The Bible and Self-Esteem
No person is one-dimensional. Actually, there are three views of every individual: the view that God has of us, the opinions that others hold concerning us, and the perception we have of ourselves. Each of these is quite important.
God’s Image ... of Us
First, let us consider the divine vantage point. This is the assessment that is accurate in every detail.
The Lord does not observe people merely outwardly, as humans tend to do; rather, “Jehovah looks on the heart” (1 Samuel 16:7). The Lord “knows the hearts of the children of men” (1 Kings 8:39). As the godly Hannah acknowledged in her prayer: “Jehovah is a God of knowledge, and by him actions are weighed” (1 Samuel 2:3).
Similarly, Christ once affirmed that he did not need to be educated regarding the inner workings of the human personality, because he himself “knew what was in man” (John 2:25).
If some of the world’s “beautiful people” were turned inside out, and revealed as God sees them, how grotesque they might appear.
How Others View Us
Second, there are the sentiments that our peers entertain regarding us. Such assessments are only relatively accurate. Folks may hold an opinion of us that is greatly exaggerated. Those who are in the public eye are rather idealized at times.
On the other hand, some, who are sterling in character, sometimes are maligned unjustly. Jesus certainly did not deserve the hateful reproaches that were heaped upon him. And Paul, the apostle of Christ, suffered a good deal of unmerited character assassination.
What We See in the Mirror
Finally, there is that appraisal one makes of himself. Honesty demands that we concede that self-perception may be grossly inflated. That is why we are cautioned not to think more highly of ourselves than we ought (Romans 12:3). We must attempt not to be “high-minded” or “wise in [our] own conceits” (Romans 11:20; 12:16).
If we really knew the impressions that others have of us, we might see ourselves in a totally different light, and thus alter our conduct.
The Scottish poet Robert Burns produced a short composition titled To A Louse. It pictured a snobbish lady in church, pompously looking down her nose at others, wholly unaware of the fact that a louse was upon her bonnet. The ditty contains these lines:
O wad [would] some Power the giftie gie [give] us
To see oursels as ithers [others] see us!
It is important, though, that one have a healthy view of oneself. Jesus said that we should love our neighbor as ourselves (Matthew 22:39). That implies a sound concept of self-esteem.
Sadly, however, many appear to harbor a very meager appreciation of themselves—so much so that it hinders their effective service to God, and torments their lives with much unhappiness.
We believe the Scriptures address this problem, and offer hope to those who are unnecessarily morose due to the malady of an impoverished self-esteem.
In this discussion I would like to reflect primarily upon three areas: the causes, the characteristics, and the cure for negative self-esteem.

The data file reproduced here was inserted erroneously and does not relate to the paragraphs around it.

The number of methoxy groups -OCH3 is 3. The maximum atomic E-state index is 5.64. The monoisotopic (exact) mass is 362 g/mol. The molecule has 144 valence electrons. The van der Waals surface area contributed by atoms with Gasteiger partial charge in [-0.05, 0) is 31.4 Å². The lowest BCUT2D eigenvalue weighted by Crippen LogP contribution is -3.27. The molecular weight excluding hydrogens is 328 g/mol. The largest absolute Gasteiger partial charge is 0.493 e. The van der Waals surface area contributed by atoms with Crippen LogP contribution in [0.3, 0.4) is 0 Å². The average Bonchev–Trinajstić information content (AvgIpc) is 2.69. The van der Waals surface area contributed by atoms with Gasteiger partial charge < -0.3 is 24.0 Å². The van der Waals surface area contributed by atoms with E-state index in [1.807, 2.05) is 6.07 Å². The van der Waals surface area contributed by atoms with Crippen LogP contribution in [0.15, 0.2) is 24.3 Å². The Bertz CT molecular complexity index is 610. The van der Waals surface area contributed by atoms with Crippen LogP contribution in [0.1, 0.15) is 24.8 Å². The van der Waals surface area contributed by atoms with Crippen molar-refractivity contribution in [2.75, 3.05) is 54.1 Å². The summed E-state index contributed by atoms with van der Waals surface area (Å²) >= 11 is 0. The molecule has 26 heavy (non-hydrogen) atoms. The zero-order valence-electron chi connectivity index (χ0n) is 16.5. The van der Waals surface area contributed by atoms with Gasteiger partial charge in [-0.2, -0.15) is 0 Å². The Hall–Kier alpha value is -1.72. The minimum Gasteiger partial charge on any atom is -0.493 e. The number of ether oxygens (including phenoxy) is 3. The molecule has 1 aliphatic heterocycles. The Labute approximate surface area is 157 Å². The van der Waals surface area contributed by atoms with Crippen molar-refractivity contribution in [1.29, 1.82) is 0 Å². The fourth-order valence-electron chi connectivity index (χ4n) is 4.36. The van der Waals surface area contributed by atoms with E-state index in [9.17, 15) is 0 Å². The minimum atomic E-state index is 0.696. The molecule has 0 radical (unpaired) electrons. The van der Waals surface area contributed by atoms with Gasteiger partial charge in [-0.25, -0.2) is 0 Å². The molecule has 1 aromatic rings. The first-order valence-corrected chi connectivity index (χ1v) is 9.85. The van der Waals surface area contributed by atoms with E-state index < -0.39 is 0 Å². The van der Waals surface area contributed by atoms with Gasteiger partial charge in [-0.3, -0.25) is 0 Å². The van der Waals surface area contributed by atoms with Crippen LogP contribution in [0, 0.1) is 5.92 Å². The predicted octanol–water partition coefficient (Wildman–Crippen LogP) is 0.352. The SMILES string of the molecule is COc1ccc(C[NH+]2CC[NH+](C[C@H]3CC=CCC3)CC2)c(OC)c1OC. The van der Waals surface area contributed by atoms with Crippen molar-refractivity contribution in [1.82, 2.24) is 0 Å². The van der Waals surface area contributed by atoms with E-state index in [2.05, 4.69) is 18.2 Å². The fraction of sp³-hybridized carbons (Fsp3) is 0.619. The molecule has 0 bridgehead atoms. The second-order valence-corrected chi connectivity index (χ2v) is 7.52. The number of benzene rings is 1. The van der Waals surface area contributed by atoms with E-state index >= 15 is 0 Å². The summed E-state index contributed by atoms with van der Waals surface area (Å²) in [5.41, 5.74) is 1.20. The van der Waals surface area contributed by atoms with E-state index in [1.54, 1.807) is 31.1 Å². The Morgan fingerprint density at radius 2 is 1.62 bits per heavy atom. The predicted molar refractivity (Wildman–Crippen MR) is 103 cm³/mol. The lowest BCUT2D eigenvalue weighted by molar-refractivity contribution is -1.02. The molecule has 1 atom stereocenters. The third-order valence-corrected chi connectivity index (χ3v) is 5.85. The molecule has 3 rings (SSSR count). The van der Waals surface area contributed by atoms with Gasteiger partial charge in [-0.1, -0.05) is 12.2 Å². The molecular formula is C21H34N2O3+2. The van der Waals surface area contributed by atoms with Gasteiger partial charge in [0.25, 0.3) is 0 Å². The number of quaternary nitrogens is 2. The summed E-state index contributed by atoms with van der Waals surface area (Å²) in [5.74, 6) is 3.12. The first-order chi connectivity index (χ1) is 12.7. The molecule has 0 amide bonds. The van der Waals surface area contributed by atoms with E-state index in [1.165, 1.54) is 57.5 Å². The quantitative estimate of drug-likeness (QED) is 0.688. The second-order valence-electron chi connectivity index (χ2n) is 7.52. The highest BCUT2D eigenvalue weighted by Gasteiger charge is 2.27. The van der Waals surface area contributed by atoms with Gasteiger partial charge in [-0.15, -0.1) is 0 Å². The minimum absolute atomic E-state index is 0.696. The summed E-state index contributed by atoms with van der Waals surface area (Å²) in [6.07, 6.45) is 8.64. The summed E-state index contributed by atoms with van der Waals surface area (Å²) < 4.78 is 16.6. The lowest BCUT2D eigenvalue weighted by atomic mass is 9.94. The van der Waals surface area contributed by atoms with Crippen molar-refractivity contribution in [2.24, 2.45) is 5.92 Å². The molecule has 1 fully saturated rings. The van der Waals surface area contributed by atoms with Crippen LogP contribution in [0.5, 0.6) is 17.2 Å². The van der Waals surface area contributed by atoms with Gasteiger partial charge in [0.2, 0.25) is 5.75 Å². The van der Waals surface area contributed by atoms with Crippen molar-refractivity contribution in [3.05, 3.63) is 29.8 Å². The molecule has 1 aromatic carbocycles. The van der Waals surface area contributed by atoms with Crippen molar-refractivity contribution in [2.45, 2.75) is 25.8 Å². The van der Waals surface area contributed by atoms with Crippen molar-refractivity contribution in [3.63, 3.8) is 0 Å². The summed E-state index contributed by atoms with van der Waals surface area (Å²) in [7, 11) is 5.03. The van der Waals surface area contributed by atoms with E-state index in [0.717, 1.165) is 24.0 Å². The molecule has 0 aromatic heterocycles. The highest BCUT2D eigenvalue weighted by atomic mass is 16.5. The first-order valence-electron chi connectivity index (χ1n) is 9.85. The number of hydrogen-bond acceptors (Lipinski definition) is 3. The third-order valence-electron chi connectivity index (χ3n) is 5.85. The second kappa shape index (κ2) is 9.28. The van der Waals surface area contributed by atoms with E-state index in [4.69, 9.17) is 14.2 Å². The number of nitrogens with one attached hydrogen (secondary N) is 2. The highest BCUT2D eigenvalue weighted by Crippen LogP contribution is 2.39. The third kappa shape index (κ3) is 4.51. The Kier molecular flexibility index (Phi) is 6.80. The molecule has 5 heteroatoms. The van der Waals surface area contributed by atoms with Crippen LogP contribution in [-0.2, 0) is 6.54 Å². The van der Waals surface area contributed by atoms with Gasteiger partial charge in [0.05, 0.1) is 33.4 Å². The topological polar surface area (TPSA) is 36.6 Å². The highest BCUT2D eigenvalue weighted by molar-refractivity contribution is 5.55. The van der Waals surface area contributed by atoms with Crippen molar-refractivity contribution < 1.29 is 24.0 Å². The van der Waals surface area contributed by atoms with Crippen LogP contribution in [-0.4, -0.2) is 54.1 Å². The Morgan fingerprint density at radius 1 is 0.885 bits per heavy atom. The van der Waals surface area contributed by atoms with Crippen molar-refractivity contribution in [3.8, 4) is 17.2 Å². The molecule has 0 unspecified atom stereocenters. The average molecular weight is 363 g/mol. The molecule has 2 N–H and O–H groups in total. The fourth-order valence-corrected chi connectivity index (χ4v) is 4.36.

Causes of Low Self-Esteem
In a discussion of this nature one cannot be exhaustive. It is possible, however, to pinpoint certain known sources of deprived self-esteem. Let us consider the following factors.
Many people have personal esteem problems due to what they perceive as unattractive physical features. From their own viewpoint they may be too heavy, too thin, have a bad complexion, crooked teeth, etc. More likely than not, all of us have physical traits that we would like to alter if such were possible.
But the truth is, while physical characteristics may make an initial impression upon others, they are subordinated rapidly to personality qualities. Some, who are quite attractive physically, are so obnoxious in disposition that folks are loath to be around them. Others, who are a bit “plainer,” have tons of friends because intelligent people are attracted to their charm, wit, compassion, or overall spiritual depth.
Lack of Education
Some feel badly about themselves because of their limited formal education. But remember this:
- Some of the wisest and most prominent people of history were not privileged with an abundance of formal schooling. Abraham Lincoln spent less that one year in the classroom, yet he was recognized as a brilliant leader.
- Some of the stupidest folks of history have been laden with education. The expression “educated fool” did not arise in a vacuum.
- It is never too late to learn. Some have acquired college degrees in their sunset years.
- In the final analysis, a knowledge of God’s Word is the best depository of information that one can possess. The noted educator, William Lyon Phelps, once said: “I thoroughly believe in a university education for both men and women; but I believe a knowledge of the Bible without a college education is more valuable than a college course without the Bible” (quoted in Dehoff 1956, 13).